Last month, Chancellor Rishi Sunak flew into the Granite City – home of the UK’s offshore energy industry. He was there to listen directly to the concerns put forward by industry leaders on the Government’s proposed energy profits levy.
The Energy (Oil and Gas) Profits Bill being put to parliament will introduce an additional 25% tax on oil and gas producers. This will come on top of the existing headline corporation tax rate paid by producers of 40 percent – more than double that of other UK businesses, and the highest general tax rate in the history of the North Sea.
The way the tax has been imposed on the sector has been met with concern and has obviously sent negative signals to investors. After a decade of fiscal stability through some very difficult years for the North Sea, this risks long-term UK energy supplies, jobs and placing added burden on consumers.
Offshore Energies UK, the leading body for the industry, also raised concerns about the need to ensure secure supplies of energy especially for this coming winter, instead of increasing reliance on imported energy.
It was a candid and constructive meeting with the Chancellor where we warned of the risk to investor confidence caused by sudden new taxes.
It’s no secret this sector is crucial to providing secure supplies of oil and gas to millions across the country, while at the same time driving the energy transition.
But what people may not know is we will never produce more gas than we need as a country. And at the same time, the oil we do produce is often done with a lower carbon footprint than many other countries while also supporting the UK economy and tens of thousands of jobs.
By 2050, UK gas and oil output will be equivalent to 10m tonnes per year, but demand is predicted to reach 23m tonnes.
Without new investment, the North Sea Transition Authority and the Climate Change Committee predict UK oil production will fall to half of demand by 2030. For gas it could fall even more sharply to less than 25 percent.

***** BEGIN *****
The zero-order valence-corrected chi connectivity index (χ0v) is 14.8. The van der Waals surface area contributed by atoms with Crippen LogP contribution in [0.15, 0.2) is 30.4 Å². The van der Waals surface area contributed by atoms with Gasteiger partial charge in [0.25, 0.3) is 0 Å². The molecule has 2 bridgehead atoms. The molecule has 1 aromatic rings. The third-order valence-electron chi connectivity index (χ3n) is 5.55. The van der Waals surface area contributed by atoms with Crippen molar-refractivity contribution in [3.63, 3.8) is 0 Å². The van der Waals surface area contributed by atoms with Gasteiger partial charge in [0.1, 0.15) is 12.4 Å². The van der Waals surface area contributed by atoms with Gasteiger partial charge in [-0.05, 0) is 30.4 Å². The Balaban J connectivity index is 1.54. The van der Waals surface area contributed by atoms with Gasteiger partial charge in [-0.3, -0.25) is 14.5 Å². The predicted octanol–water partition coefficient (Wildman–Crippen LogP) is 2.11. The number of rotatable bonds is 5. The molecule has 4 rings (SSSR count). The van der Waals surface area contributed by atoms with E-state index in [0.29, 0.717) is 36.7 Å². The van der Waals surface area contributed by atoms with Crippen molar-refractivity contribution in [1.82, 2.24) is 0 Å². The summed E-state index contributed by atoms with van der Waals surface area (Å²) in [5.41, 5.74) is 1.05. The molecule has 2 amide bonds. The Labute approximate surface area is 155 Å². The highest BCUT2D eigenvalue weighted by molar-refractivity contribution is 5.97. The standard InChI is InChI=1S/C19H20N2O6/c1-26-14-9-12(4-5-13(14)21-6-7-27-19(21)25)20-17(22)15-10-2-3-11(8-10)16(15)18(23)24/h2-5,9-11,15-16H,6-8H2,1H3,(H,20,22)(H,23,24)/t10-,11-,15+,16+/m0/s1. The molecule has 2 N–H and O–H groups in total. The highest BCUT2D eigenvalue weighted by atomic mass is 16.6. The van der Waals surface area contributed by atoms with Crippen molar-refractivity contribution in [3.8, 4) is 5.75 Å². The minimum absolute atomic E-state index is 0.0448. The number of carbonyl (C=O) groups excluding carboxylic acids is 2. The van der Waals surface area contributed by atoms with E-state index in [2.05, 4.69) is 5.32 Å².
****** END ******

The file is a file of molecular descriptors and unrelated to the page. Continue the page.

This would mean an energy gap of 13m tonnes that we will have to increasingly import from other countries unless we open new fields and sustain investment for existing ones.
And that is no easy feat. That investment may now well be at risk because of the levy on company profits.
So, what came out of the discussion with Sunak?
There’s nothing more attractive to investors than a stable and predictable fiscal regime.
That is why industry will continue to work with government to mitigate the damage this tax will cause, especially the impact on investor sentiment.
No two oil and gas companies are the same. Which is why we also asked government to recognise the diversity of operators in the basin who will be affected to varying extents.
But importantly, many of these companies are also the same ones investing in low carbon solutions like floating wind, carbon capture and storage, and hydrogen in the UK basin.
The challenge for us all as we look to protect secure supplies of home produced and cleaner energy is to make sure that their money does not go elsewhere. This is the best way to deliver a cleaner energy future, and to support consumers today